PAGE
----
To sustain our work as teachers, we need to take care of ourselves. Wellness as a whole is important, but it’s also essential to look at specific elements of wellness that are all equally necessary to sustaining when the going gets tough.
These are the tools and skills we need to make it, on a basic level, through a tough day. Coping strategies can be big or small, but we need to have a variety in our toolbox so we can access them as needed. These might be things you do in the middle of a stressful class, during a small break in your day, or right when you get home and need to transition from one part of your day to the next. Many of us have fall-back coping strategies and might benefit from expanding on them – sometimes it takes a little practice.
- Focusing on breathing
- Drinking a cup of tea
- Stretching, yoga, other physical movement
- Texting a supportive friend
- Looking at a funny comic or silly cat picture online
These are just a few tiny examples, but coping strategies are essentially anything that can help you manage a strong emotion and get yourself regulated. It’s important to remember that not all coping strategies are healthy ones, and it depends on the person and situation (example: eating a snack might be a good coping strategy for someone, but might be problematic for another person). The essential thing is to develop your own list of strategies that are right for you.
Coping strategies are also great to model for students who are having a hard time. If I normalize stopping class for a minute to take a few deep breaths, my students can begin to internalize some healthy coping strategies of their own.
Rather than disparate strategies, self-care to me is a more general frame that I am doing things that help me stay well and sustain me as a person. Self-care helps me fill my cup and stay connected to who I am as a person, not just as a helper. Self-care looks different for everyone, but here are some common areas of self-care:
- A physical activity practice (running, yoga, cycling, team sports)
- Spending time with animals or living things (gardening, taking care of fish, snuggling your dog)
- Spending meaningful time with friends and family
- Reading, watching TV or movies you enjoy, doing puzzles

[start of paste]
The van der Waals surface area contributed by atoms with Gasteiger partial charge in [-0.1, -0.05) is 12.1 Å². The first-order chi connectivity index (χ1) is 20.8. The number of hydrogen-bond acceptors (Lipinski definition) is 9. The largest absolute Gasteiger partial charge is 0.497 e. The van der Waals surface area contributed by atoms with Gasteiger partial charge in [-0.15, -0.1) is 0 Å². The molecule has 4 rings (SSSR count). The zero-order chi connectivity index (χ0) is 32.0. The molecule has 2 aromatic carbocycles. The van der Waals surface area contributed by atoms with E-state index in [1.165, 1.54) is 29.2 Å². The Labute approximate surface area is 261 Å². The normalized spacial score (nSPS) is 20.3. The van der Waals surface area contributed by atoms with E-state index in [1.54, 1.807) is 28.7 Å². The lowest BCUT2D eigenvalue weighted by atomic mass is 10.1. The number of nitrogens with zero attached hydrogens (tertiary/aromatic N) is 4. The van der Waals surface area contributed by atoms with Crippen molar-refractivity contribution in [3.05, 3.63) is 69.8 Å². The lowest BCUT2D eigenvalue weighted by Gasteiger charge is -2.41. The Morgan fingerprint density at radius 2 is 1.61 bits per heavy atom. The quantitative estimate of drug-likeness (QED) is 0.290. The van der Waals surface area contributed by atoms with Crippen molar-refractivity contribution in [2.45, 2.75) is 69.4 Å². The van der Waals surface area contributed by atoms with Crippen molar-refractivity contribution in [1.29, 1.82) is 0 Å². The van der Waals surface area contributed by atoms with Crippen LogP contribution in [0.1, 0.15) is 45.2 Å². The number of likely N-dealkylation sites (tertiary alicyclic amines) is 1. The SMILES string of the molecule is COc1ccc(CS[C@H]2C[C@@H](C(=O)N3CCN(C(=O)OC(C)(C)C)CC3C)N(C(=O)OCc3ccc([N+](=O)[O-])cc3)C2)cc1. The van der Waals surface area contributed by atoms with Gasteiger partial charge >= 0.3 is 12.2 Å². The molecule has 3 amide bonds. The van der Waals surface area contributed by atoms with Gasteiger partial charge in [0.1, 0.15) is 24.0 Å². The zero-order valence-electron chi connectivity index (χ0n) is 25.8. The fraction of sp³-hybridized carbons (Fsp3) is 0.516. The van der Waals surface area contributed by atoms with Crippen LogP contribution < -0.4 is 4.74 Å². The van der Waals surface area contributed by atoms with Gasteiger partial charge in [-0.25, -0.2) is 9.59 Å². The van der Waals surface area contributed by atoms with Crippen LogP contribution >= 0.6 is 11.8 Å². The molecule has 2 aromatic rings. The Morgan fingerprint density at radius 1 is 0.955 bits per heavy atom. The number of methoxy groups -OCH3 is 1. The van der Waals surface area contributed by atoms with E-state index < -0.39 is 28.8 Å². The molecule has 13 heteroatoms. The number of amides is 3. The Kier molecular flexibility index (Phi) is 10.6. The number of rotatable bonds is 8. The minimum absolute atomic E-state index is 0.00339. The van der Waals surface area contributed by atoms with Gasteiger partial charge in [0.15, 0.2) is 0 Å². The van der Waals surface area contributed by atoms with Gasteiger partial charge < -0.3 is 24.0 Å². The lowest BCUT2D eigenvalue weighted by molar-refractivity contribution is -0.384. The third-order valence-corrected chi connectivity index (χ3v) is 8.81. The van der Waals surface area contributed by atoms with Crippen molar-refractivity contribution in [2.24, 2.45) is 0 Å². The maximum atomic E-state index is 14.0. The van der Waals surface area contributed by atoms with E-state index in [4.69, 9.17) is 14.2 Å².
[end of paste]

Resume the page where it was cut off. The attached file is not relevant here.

- Making and creating – music, crafts, projects
Self-care requires ongoing attention to balance, and committing to spending time that fills up the well rather than draws from it. Self-care isn’t selfish; instead, it’s what allows us to be of use to others. You can’t give others energy you don’t have, and self-care is what allows us to generate that energy.
This is one area of wellness that often gets missed in our narrative about taking care of ourselves. In addition to coping in the moment and self-care in an ongoing way, making meaning is required when we’re faced with challenging work. When something intense happens, whether it be a challenging class period, a student blow-up, a conflict with a coworker, or at tragedy in the school community, we need to not only cope with our emotions, but to make sense of what happened. Making meaning is the act of grappling with how challenging experiences fit into our sense of self and our worldview, and how they change us and change our work.
As an example, if a student explodes at me in class and ends up hitting me – I will need to cope in the moment, for sure. Beyond that immediate moment, though, I’m likely to be shaken up as a person, and coping alone doesn’t address that core disruption. I will need to use self-care to help me stay grounded in my sense of myself as a whole person. And I will need to make meaning of the big questions that come up from intense experiences: why did that happen? What does it mean about my student? What does it mean about me? What does it mean about my sense of safety at school – and my student’s sense of safety with me? How should I proceed? It takes time, introspection, and support to think through these questions.
Some supports that may be helpful in making meaning:
- Meeting with a therapist, counselor, or clergy person
- Supportive coworkers or supervisors
- Journaling or reflective art practice
Wellness is ongoing
Wellness isn’t something we work on once and then say it’s done. We can’t attend one training and get certified in wellness; we can’t develop a wellness routine and expect that it will hold through all of life’s changes. However, when we put in the work – when we attend to coping, self-care and making meaning, we give ourselves the gift of wellness – a gift that requires maintenance and reinvention, but that gives us the vitality to sustain ourselves in the service of those we help.
2 thoughts on “Wellness: A Guide for Teachers”
[…] we have several mandatory and optional group opportunities for staff to focus on wellness and making meaning of the work. Once a month we have wellness groups where staff choose a personal wellness goal for […]
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